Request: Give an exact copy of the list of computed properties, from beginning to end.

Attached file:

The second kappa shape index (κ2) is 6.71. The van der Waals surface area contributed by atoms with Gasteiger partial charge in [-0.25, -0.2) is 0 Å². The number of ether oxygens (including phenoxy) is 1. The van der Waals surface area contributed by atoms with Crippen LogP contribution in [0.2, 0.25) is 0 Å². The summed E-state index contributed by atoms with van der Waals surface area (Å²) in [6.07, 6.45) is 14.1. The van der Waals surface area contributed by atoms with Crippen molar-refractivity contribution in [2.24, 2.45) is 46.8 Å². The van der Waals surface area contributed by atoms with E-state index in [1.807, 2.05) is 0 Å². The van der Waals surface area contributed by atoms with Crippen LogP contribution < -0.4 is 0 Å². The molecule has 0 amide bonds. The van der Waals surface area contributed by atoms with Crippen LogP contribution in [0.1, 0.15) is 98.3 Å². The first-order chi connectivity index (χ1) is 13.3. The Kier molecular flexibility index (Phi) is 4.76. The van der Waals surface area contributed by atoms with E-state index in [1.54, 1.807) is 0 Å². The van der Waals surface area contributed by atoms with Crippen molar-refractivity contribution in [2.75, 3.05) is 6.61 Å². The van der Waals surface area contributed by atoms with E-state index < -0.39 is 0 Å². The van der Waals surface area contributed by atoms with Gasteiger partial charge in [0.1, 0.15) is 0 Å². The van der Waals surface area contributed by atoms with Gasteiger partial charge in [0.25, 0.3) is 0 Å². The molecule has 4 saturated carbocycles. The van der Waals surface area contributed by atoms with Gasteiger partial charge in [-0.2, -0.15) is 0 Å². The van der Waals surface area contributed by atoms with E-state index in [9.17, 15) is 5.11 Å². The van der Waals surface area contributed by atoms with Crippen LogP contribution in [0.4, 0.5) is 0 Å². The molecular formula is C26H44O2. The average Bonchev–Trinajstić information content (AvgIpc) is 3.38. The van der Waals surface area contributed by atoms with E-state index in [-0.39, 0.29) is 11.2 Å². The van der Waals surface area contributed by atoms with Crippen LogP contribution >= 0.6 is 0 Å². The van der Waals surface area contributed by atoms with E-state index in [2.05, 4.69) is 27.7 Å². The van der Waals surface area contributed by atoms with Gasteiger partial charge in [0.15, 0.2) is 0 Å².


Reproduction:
The second kappa shape index (κ2) is 6.71. The van der Waals surface area contributed by atoms with Gasteiger partial charge in [-0.25, -0.2) is 0 Å². The number of ether oxygens (including phenoxy) is 1. The van der Waals surface area contributed by atoms with Crippen LogP contribution in [0.2, 0.25) is 0 Å². The summed E-state index contributed by atoms with van der Waals surface area (Å²) in [6.07, 6.45) is 14.1. The van der Waals surface area contributed by atoms with Crippen molar-refractivity contribution in [2.24, 2.45) is 46.8 Å². The van der Waals surface area contributed by atoms with E-state index in [1.807, 2.05) is 0 Å². The van der Waals surface area contributed by atoms with Crippen LogP contribution < -0.4 is 0 Å². The molecule has 0 amide bonds. The van der Waals surface area contributed by atoms with Crippen LogP contribution in [0.1, 0.15) is 98.3 Å². The first-order chi connectivity index (χ1) is 13.3. The Kier molecular flexibility index (Phi) is 4.76. The van der Waals surface area contributed by atoms with E-state index in [1.54, 1.807) is 0 Å². The van der Waals surface area contributed by atoms with Crippen molar-refractivity contribution in [2.75, 3.05) is 6.61 Å². The van der Waals surface area contributed by atoms with E-state index < -0.39 is 0 Å². The van der Waals surface area contributed by atoms with Gasteiger partial charge in [0.1, 0.15) is 0 Å². The van der Waals surface area contributed by atoms with Gasteiger partial charge in [0.25, 0.3) is 0 Å². The molecule has 4 saturated carbocycles. The van der Waals surface area contributed by atoms with Gasteiger partial charge in [-0.2, -0.15) is 0 Å². The van der Waals surface area contributed by atoms with E-state index in [9.17, 15) is 5.11 Å². The van der Waals surface area contributed by atoms with Crippen LogP contribution in [0.4, 0.5) is 0 Å². The molecular formula is C26H44O2. The average Bonchev–Trinajstić information content (AvgIpc) is 3.38. The van der Waals surface area contributed by atoms with E-state index in [-0.39, 0.29) is 11.2 Å². The van der Waals surface area contributed by atoms with Crippen LogP contribution >= 0.6 is 0 Å². The van der Waals surface area contributed by atoms with E-state index in [2.05, 4.69) is 27.7 Å². The van der Waals surface area contributed by atoms with Gasteiger partial charge in [0.15, 0.2) is 0 Å².